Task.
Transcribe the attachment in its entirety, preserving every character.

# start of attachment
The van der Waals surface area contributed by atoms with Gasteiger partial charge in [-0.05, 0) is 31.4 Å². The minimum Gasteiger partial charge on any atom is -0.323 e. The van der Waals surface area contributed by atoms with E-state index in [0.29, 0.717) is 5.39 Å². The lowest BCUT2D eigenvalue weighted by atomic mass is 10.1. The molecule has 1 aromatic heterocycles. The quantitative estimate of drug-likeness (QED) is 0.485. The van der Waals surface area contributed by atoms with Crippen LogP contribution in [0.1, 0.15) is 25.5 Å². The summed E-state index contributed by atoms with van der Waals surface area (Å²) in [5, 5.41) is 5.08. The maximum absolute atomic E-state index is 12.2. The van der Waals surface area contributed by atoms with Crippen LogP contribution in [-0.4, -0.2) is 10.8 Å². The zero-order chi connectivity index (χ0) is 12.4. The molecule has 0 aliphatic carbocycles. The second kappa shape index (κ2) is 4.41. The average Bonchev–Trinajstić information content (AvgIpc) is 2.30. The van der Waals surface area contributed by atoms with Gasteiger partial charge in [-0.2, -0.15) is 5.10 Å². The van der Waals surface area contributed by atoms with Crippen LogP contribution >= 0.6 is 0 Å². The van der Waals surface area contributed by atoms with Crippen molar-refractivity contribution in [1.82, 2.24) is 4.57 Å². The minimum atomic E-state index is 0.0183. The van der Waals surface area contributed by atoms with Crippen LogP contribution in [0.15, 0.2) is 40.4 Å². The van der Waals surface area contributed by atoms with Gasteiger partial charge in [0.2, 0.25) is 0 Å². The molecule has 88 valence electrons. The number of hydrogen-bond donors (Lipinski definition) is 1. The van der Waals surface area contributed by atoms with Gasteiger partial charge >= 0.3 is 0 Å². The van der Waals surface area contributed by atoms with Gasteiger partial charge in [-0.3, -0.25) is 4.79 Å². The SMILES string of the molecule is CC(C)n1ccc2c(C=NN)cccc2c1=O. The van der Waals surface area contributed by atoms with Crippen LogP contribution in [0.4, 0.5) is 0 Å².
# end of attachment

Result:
The van der Waals surface area contributed by atoms with Gasteiger partial charge in [-0.05, 0) is 31.4 Å². The minimum Gasteiger partial charge on any atom is -0.323 e. The van der Waals surface area contributed by atoms with E-state index in [0.29, 0.717) is 5.39 Å². The lowest BCUT2D eigenvalue weighted by atomic mass is 10.1. The molecule has 1 aromatic heterocycles. The quantitative estimate of drug-likeness (QED) is 0.485. The van der Waals surface area contributed by atoms with Crippen LogP contribution in [0.1, 0.15) is 25.5 Å². The summed E-state index contributed by atoms with van der Waals surface area (Å²) in [5, 5.41) is 5.08. The maximum absolute atomic E-state index is 12.2. The van der Waals surface area contributed by atoms with Crippen LogP contribution in [-0.4, -0.2) is 10.8 Å². The zero-order chi connectivity index (χ0) is 12.4. The molecule has 0 aliphatic carbocycles. The second kappa shape index (κ2) is 4.41. The average Bonchev–Trinajstić information content (AvgIpc) is 2.30. The van der Waals surface area contributed by atoms with Gasteiger partial charge in [-0.2, -0.15) is 5.10 Å². The van der Waals surface area contributed by atoms with Crippen LogP contribution >= 0.6 is 0 Å². The van der Waals surface area contributed by atoms with Crippen molar-refractivity contribution in [1.82, 2.24) is 4.57 Å². The minimum atomic E-state index is 0.0183. The van der Waals surface area contributed by atoms with Crippen LogP contribution in [0.15, 0.2) is 40.4 Å². The van der Waals surface area contributed by atoms with Gasteiger partial charge in [0.2, 0.25) is 0 Å². The molecule has 88 valence electrons. The number of hydrogen-bond donors (Lipinski definition) is 1. The van der Waals surface area contributed by atoms with Gasteiger partial charge >= 0.3 is 0 Å². The van der Waals surface area contributed by atoms with Gasteiger partial charge in [-0.3, -0.25) is 4.79 Å². The SMILES string of the molecule is CC(C)n1ccc2c(C=NN)cccc2c1=O. The van der Waals surface area contributed by atoms with Crippen LogP contribution in [0.4, 0.5) is 0 Å².